By Jim Pollard, AMR Central MS Public Affairs Manager
Old Man Winter can be deadly, even in the Deep South. Vehicle crashes on wintery roads, falls on ice and, to a lesser degree, hypothermia are very real threats. Following, are some important steps you can take to get you and your family through winter weather perils safe and sound.
If you’re not skilled at driving on icy roads, stay home.
If you must drive, slow down well below speed limits. Give yourself extra time to reach your destination.
Allow more space between you and other vehicles.
Remove all ice and snow from windshields, windows, mirrors, headlights and tail-lights. Defog windshields thoroughly. Turn on your low-beam lights.
Be sure your tires, brakes, battery and windshield wipers are in good shape. Don’t let your fuel run low.
Drive on interstates and divided four-lanes whenever possible. Two-lane roads have more head-on collisions.
Brake only if you must. Do not “pump” anti-lock brakes. Just step on the pedal once, slowly, gradually, and steadily.
Slow down before crossing bridges and patches of ice and before heading down hills. Some ice is invisible. It’s called “black ice” because it looks as though the pavement ahead is normal.
If you skid, take your foot off the gas pedal and shift into NEUTRAL. Turn your steering wheel in the direction the rear wheels are skidding. For example, if your vehicle’s tail skids to your right, turn your steering wheel to the right until the vehicle straightens out. Shift back into DRIVE and gently accelerate.
If you crash, pull all the way off the road. Turn your flashers on. Get out on the passenger side and stay there. Other drivers are more likely to run into the driver side of the vehicle.
Make sure everyone in the vehicle is buckled up on every trip.
In your trunk, carry a couple of burlap bags or short planks and a shovel to help with traction.
Pack an emergency bag for your vehicle that contains a blanket, extra clothing, bottled water, some cereal bars, pop-top canned food or other easy-to-open food.
Be sure your cell phone has a good charge.
Wear shoes or boots that fit well and have non-slip tread.
Watch the path ahead. o Bend your knees a little and slow down.
Wear gloves or mittens and keep your hands out of your pockets. That way, you can use your arms to balance yourself and, if needed, to soften a fall.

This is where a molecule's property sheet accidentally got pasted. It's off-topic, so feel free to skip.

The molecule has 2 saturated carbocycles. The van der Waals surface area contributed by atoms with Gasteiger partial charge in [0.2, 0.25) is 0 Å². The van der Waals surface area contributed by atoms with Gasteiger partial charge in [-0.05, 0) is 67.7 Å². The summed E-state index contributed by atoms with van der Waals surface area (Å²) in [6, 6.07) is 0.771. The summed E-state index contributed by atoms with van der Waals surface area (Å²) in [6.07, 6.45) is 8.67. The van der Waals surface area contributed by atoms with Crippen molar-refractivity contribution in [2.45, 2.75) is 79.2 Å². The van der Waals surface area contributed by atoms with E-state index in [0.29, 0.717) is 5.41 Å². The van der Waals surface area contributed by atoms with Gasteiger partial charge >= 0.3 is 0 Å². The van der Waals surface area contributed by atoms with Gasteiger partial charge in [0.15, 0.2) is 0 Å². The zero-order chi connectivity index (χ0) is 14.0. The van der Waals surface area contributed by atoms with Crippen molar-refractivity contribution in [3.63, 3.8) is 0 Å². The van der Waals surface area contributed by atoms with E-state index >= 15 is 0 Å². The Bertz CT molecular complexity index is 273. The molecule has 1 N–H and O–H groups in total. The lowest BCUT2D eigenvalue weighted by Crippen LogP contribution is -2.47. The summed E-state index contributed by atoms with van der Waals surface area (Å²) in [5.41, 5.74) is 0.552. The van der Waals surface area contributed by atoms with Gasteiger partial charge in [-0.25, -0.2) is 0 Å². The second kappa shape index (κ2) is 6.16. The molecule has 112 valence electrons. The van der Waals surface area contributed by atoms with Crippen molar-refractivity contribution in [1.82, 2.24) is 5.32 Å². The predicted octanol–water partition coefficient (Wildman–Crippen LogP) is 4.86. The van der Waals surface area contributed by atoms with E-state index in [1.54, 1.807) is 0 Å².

Hold onto railings and stable objects, particularly on stairs.
Don’t step out on stairs or steps before clearing them of ice.
Don’t carry more than you can handle easily. Heavy loads impair balance.
If you must walk in the road, face the traffic and walk close to the curb.
Wear bright clothing so drivers can easily see you.
Ice can prevent cars from stopping. Before stepping into the street, make sure all approaching vehicles have stopped.
Earmuffs, hats and scarves that cover your ears can make it hard to hear nearby vehicles. Stay warm AND alert.
HYPOTHERMIA: Hypothermia is dangerously low cooling of the body’s internal temperature. Though rare, hypothermia can and does happen in the Deep South. (Listen up hunters and fishermen. That includes you.) The risk is high for someone outdoors who gets wet, stays wet and has extensive exposure to frigid wind chill. Hypothermia can also occur indoors such as in homes without heat. Elders, lost and homeless people and substance abusers are particularly susceptible.
Hypothermia victims go through stages of shivering, numbness, confusion, drowsiness and, eventually, they become unconscious. Unless emergency aid is provided, hypothermia can be fatal, and it can happen more quickly than you might realize.
Wear at least three layers of clothing, even indoors. Layering conserves body heat. The inner-most layer should be polyester or similar material to wick moisture from your skin. The next layers should be bulkier, providing more insulation. Wool is good unless you are at risk of getting the wool soaked. Outdoors, the top layer should resist rain, sleet or snow and have zippers for venting body heat when you get warm.
Wear a stocking cap or a hood that covers all of the face except the eyes, nostrils and mouth. A high percentage of body heat is lost through the head.
Mittens keep hands warmer than gloves.
Immediately remove clothing that gets wet and layer on another dry outfit.
Indoors, keep at least one room in the home at a comfortable temperature. Shut doors to rooms not in use and close heating vents in those rooms. Conserve heat with towels or blankets jammed at the bottom of doors. Closing curtains cuts heat loss through windows.
First aid for hypothermia: Remove the person from the cold setting if possible. If the patient is outdoors, shield him or her from the wind. Give CPR if needed. Remove wet clothes and wrap the person in warm materials. If – and only if – the victim is alert, give warm, non-alcoholic drinks. Never give anything by mouth to someone who is less than fully alert. Treat the patient gently. Call 911 immediately for trained, equipped help.
American Medical Response (AMR) is a leader in the emergency medical services sector. AMR in Central Mississippi serves nearly 20 counties. For more information visit www.amr.net/home/central-ms.